One volunteer, who didn’t want his name used, mentioned that he and his wife had already gotten a bunch of local retailers to participate. Those include Adam’s Deli and the Associated supermarket on East 14th Street and Duane Reade, CVS, Zeichner’s, Ess-A-Bagel and Nature’s First Pharmacy, Frank’s Trattoria, Duro Carpet and Johnny Mozzarella on First Avenue. The volunteer added that he was one of a handful of tenants who’d picketed over Memorial Day weekend, scaring off a few potential renters with tales of bedbugs and mid-lease rent hikes.

CWCapital increased the rents following the “Roberts v. Tishman Speyer” settlement. Fine print in the leases had mentioned the rents could be raised, even mid-lease.

As reported by T&V last week, tenants had protested in front of the leasing office to tell prospective renters about the mid-lease increases as well as other problems such as continued lack of basic services in Sandy-battered buildings. Management responded by having leasing agents meet clients in the back of the leasing office or at the model apartments.

Additionally, in a newsletter emailed to residents last Wednesday, CWCapital said,

“In accordance with certain residents’ leases and in accordance with the court order approving the settlement agreement, some residents have received a rent adjustment. Some rents have gone down and some rents have gone up. If your rent has been adjusted, you already received a notice on May 14th.  

“We respect the fact that adjusting rents mid-lease term is disruptive and can be confusing… We look forward to resolving these last uncertainties and restoring stability to our community.”

In related news, since Tuesday, the Tenants Association has also been hearing from residents who received unusually high June rent bills. Those were not the same tenants who received the mid-lease increases, who’ve all been members of the “Roberts” class action, but tenants living in “Roberts” affected apartments, said Marsh.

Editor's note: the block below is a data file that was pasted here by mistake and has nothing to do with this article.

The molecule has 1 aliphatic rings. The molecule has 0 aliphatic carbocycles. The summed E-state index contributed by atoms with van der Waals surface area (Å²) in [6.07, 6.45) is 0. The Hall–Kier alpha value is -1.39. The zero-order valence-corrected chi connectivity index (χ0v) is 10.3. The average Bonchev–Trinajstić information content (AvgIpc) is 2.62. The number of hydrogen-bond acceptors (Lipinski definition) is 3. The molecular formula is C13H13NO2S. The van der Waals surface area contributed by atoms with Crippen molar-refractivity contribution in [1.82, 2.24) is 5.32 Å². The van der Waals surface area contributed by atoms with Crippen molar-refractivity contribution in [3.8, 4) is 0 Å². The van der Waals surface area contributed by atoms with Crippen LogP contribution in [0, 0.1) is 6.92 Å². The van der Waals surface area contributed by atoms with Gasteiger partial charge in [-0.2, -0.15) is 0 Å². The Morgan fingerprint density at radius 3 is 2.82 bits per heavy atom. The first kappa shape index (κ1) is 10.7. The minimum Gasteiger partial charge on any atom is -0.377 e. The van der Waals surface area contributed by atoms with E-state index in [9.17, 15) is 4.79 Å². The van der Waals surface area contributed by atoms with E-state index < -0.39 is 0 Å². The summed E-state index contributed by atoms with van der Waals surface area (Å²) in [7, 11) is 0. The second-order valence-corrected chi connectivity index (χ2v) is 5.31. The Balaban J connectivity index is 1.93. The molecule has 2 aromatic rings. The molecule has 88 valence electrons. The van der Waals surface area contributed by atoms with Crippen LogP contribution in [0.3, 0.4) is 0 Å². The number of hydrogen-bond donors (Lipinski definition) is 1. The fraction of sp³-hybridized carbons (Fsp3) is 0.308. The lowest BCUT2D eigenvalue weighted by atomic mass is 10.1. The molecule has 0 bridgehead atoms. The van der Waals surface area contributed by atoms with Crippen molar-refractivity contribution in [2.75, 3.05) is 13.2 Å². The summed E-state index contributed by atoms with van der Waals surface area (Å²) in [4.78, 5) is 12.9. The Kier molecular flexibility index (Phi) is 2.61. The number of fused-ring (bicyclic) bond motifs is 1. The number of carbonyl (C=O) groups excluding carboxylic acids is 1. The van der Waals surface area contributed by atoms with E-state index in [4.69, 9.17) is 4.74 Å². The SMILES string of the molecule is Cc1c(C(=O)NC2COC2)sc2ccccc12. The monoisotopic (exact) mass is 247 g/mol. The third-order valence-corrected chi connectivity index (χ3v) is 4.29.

However, according to a CW spokesperson, this turned out to be a clerical error. There was no comment on the continued effort to overturn the mid-lease increases.

In other news, residents have also been concerned about CW’s recently begun campaign to inspect all apartments for “unsafe conditions, unregistered dogs and compliance with the 80 percent carpet rule.” Tenants have told Town & Village via Facebook that in some instances, inspectors have looked inside their closets and Marsh said he’s heard the same, “which is disconcerting.”

In light of the recent spate of no-forced-entry burglaries, the TA has advised residents to comply with the inspections but make sure they can be present.

Marsh said the TA was successful in getting management to agree to take requests for appointments for an inspection via email. Previously it had only been by phone, which Marsh said concerned some tenants who weren’t sure there would be follow-through after leaving a message. The notice period may also be getting extended to 7-10 days.

This article was updated from the print version to include a response from CWCapital on the June rent bills.

CW to tenants: Pay up

Council Member Dan Garodnick (at podium) blasts the latest round of rent hikes. Pictured with him are: Steven Newmark, Tenants Association board member; Kevin Burke, an impacted resident; Assembly Member Brian Kavanagh; State Senator Brad Hoylman (behind Garodnick); Tenants Association President John Marsh and Council Member Jessica Lappin Photo by Sabina Mollot

Council Member Dan Garodnick (at podium) blasts the latest round of rent hikes. Pictured with him are: Steven Newmark, Tenants Association board member; Kevin Burke, an impacted resident; Assembly Member Brian Kavanagh; State Senator Brad Hoylman (behind Garodnick); Tenants Association President John Marsh and Council Member Jessica Lappin